National Nursing Week: An Opportunity to Reflect

Welcome to National Nursing Week 2014!

It is a special privilege to extend Nursing Week greetings to all of Ontario Shores’ RPNs and RNs—and to all who support them at work and at home. Nursing week began officially in 1971 when the International Council of Nurses designated May 12th, Florence Nightingale’s birthday, as International Nurses’ Day. In 1985, then Canadian Health Minister Jake Epp proclaimed the second week of May as National Nursing Week in recognition of the dedication and achievements of the nursing profession as a whole. It has been said that Nursing Week gives nurses across the world the chance to celebrate the work they do to keep Nightingale's work alive by advocating for policies that keep people healthy, and of course to care for them when they're ill.

As with the designated weeks for our colleagues in other health professions including occupational therapy, recreational therapy, social work and psychology, National Nursing Week offers a chance to raise awareness about the profession and to say thank you to nurses. Even more importantly, it affords an opportunity for nurses to reflect on their chosen career and on the contributions they make to the health of their patients, clients, residents and communities.  During this special week, nurses often participate in activities to advance their education and knowledge. They also share their stories about nursing to deepen understanding about the profession. In partnership with the Professional Practice Department, the Ontario Shores’ Nursing Council designed this year’s nursing week program with those aims in mind. For example we will thank nurses by offering some special treats and will focus on education by offering a nursing skills day and a special Grand Rounds presentation on Countertransference—a topic specifically requested by nurses. These initiatives are meaningful and valuable ways to mark Nursing Week and I extend my sincere thanks to all involved in planning and providing these activities.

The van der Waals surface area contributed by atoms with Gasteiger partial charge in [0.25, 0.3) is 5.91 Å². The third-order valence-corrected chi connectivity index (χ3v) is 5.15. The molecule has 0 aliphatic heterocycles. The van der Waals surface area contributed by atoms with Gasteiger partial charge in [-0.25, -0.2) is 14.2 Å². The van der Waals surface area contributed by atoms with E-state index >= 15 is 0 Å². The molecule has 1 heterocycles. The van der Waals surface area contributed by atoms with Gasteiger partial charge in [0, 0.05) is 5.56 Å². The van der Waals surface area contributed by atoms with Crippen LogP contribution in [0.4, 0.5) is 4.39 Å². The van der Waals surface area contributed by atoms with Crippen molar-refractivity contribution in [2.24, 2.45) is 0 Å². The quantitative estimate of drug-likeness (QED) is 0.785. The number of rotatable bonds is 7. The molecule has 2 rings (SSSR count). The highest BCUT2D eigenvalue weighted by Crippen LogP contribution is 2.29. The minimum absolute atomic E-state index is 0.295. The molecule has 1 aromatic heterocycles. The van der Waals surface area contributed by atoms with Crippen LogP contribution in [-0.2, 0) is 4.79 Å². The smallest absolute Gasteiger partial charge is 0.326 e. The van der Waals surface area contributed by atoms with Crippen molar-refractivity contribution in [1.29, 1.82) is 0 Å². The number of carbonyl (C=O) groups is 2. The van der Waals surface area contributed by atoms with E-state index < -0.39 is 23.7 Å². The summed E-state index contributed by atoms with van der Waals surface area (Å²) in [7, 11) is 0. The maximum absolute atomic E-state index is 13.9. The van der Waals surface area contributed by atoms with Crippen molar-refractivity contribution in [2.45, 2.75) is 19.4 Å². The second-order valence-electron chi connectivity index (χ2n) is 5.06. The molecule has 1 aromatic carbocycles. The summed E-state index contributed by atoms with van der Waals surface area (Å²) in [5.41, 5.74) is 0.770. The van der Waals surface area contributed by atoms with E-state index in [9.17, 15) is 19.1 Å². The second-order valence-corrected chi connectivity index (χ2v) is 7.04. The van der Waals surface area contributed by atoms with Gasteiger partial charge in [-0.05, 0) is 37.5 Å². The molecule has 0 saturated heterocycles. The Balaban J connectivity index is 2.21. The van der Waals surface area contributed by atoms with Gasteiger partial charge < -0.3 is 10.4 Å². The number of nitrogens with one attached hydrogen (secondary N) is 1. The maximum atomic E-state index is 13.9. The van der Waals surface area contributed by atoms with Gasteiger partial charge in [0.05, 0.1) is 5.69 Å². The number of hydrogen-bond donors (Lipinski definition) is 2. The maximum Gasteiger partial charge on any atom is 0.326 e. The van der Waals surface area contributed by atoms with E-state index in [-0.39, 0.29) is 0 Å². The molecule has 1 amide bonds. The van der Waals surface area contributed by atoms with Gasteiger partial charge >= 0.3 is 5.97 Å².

Mental health nursing is a complex and challenging specialty and I am very proud that a number of our RNs have elected to become certified through the Canadian Nurses Association’s national certification program. Similarly, some of our RPNs have earned a college certificate in mental health nursing.

Each month when I meet with Nursing Council members, I ask them the same question: “Since last month’s Council meeting, when did you feel most proud to be a nurse at Ontario Shores?” The stories that emerge are important windows into expert in mental health nursing. This week, I urge each nurse to share your pride in being a mental health nurse.  I wish you a memorable and meaningful week and extend my thanks for choosing nursing and Ontario Shores.